Like a fastball to the ribs, Zach LaVine saw it coming. But it still hurt when LaVine Thursday wasn't selected among the reserves for the Eastern Conference All-Star team.
It's still possible if there is an injury that LaVine could be added since the commissioner selects injury replacements.
"You just saw the trend where they went for players on winning teams," LaVine told reporters before Friday's Bulls game in Brooklyn. "It sucks. Everybody (who has excelled this season) feels like they are deserving. But there are only so many spots. A lot of guys can make their case."
Nets coach Kenny Atkinson expressed dismay neither of his guards, Spencer Dinwiddie or Kyrie Irving, was named despite the Nets being in playoff position all season, albeit with a sub-.500 record. The Wizards Bradley Beal called his omission "disrespectful" and said while averaging 28 points per game he expected to be selected even though the Wizards have a poor record. Beal's fiancee weighed in on the Wizards post game show to call the process laughable and the NBA a joke. The Suns released a statement from the general manager calling Devin Booker an All-Star. Even though the Western Conference coaches didn't add him. The West coaches did vote for two players from teams with losing records, Damian Lillard from Portland and Brandon Ingram from New Orleans. The East coaches selected reserves only from teams with winning records.
LaVine was more accepting than angered, more confident than resigned.
"I don't think there are 12 players in the East who have had a better year than me."
LaVine is having his best NBA season, averaging a career best 25.1 points per game. He's also averaging career bests in rebounding and steals and among the league's top 20 in scoring and steals and fourth among East players in scoring. It's rare for a player averaging at least 25 points per game to be left off the All-Star team. Yet, LaVine, Beal and Booker all are averaging more than 25 per game. It has set off a debate about what is an All-Star. Is it an exciting player who performs at a star level or a player who perhaps produces less offensively but whose team has a winning record?
The focus on winning to be an All-Star has been common in recent years, though earlier in the NBA it was not unusual for players from losing teams who were having high level offensive seasons to be All-Stars.
"That's the way it goes," said LaVine. "I'm not going to let it define me or who I think I am. I think I know who I am every time I step on the court. I'm still going out there to help us make the playoffs.
"I understand why," LaVine acknowledged. "I don't think there are 12 players in the East who have had a better year than me. But like I said to you (media) guys at the beginning of the year, it's on winning. A lot of our individual success comes with winning and when that comes for us, I think we'll be happy as a group because not just me, but the coaching staff, the other players, the whole city of Chicago (will benefit). I think that's a bigger target point and when we get to that winning, I think everyone succeeds."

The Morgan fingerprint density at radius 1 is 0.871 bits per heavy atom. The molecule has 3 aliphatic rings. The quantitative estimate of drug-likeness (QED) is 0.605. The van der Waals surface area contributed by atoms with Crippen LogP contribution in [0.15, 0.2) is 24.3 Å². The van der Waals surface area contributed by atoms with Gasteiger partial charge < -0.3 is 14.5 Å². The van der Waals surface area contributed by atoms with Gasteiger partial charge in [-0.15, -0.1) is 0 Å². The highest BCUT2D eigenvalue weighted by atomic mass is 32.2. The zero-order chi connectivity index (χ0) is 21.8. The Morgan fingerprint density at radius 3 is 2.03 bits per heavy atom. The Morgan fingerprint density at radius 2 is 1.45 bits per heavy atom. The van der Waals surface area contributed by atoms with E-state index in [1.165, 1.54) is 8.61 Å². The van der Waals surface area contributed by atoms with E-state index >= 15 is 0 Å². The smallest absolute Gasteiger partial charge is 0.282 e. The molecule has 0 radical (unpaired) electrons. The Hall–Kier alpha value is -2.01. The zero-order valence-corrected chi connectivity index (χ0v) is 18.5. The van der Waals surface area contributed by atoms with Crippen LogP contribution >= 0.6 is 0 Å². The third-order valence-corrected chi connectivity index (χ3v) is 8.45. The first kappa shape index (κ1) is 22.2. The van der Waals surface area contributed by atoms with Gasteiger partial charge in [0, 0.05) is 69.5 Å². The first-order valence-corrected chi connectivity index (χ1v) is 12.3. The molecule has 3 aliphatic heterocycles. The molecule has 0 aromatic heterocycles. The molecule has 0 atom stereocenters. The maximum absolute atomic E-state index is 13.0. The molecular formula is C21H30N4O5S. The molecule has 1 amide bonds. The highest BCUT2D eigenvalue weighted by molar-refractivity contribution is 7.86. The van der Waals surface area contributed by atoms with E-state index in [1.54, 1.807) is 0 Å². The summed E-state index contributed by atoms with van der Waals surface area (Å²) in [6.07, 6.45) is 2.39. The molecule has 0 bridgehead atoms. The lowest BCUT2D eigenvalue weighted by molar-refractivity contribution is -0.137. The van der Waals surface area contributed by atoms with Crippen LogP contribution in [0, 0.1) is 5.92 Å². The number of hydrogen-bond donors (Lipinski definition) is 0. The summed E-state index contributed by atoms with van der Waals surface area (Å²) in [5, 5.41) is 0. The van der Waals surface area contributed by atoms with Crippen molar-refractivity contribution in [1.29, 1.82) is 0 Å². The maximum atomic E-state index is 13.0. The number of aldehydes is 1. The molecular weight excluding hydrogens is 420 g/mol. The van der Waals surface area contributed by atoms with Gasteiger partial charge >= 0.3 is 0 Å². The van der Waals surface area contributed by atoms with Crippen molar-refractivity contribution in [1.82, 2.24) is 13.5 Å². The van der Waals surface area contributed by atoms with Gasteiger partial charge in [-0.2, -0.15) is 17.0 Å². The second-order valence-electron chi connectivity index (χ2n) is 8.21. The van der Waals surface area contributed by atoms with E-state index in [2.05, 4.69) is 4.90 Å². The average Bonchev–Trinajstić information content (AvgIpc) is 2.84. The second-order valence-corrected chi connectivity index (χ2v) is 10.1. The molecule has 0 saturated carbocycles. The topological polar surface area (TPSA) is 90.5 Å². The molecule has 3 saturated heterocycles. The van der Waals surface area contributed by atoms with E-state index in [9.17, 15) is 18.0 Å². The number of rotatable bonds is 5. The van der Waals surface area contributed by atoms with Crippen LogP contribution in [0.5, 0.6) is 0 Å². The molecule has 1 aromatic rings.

Not only was LaVine snubbed, but Coby White was left off the roster for the Rising Game of top rookies and sophomores while, shockingly, three players from the losing Charlotte Hornets were selected for the team. The NBA usually tries to add a player from the home city of the game. But it seems this year the NBA took special delight in trying to keep Bulls players out of the weekend. Wendell Carter Jr. was selected for the roster with the league knowing Carter could not participate with an injury. Zion Williamson was added to the roster even though he's only played four games this season. He also doesn't play back to back games. Since the Pelicans are scheduled to play Thursday and the Rising Stars game is Friday, it's even possible Williamson might want to skip the Feb. 14 Rising Stars game.
"I'm not going to let it define me or who I think I am. I think I know who I am every time I step on the court. I'm still going out there to help us make the playoffs."
LaVine could participate in one of the contests, but he said he hasn't decided yet.
"Still thinking about it," LaVine said. "I'll probably want to do something. We'll figure out what I want to do the next couple of days."
LaVine is a two-time slam dunk contest winner. So it probably wouldn't make much sense to enter a contest which now is often relegated to reserve players. The top NBA stars never enter the dunk contest any longer. LaVine also said he's thinking about the three-point and skills contests.
"If I feel up to doing it," LaVine said about the contests. "Obviously my fatigue level and what events it would be and how much I have to put into it. For the dunk contest, I haven't practiced at all. So I'm not just going to walk into something and throw up at an L. I've got to see if I can win. You have to take all of that into consideration. I (also) have to think if I want to do it now (three point contest).
"I think I'm somebody you can count on each day," LaVine said. "(You) know what you are going to get from me and even on bad days, learn how to figure it out and turn it on at the right time and help us win games. I felt I went to the offseason to get better at things I wasn't as good as last year and I'm still learning."
Starring for the Bulls if not yet with the official league jersey.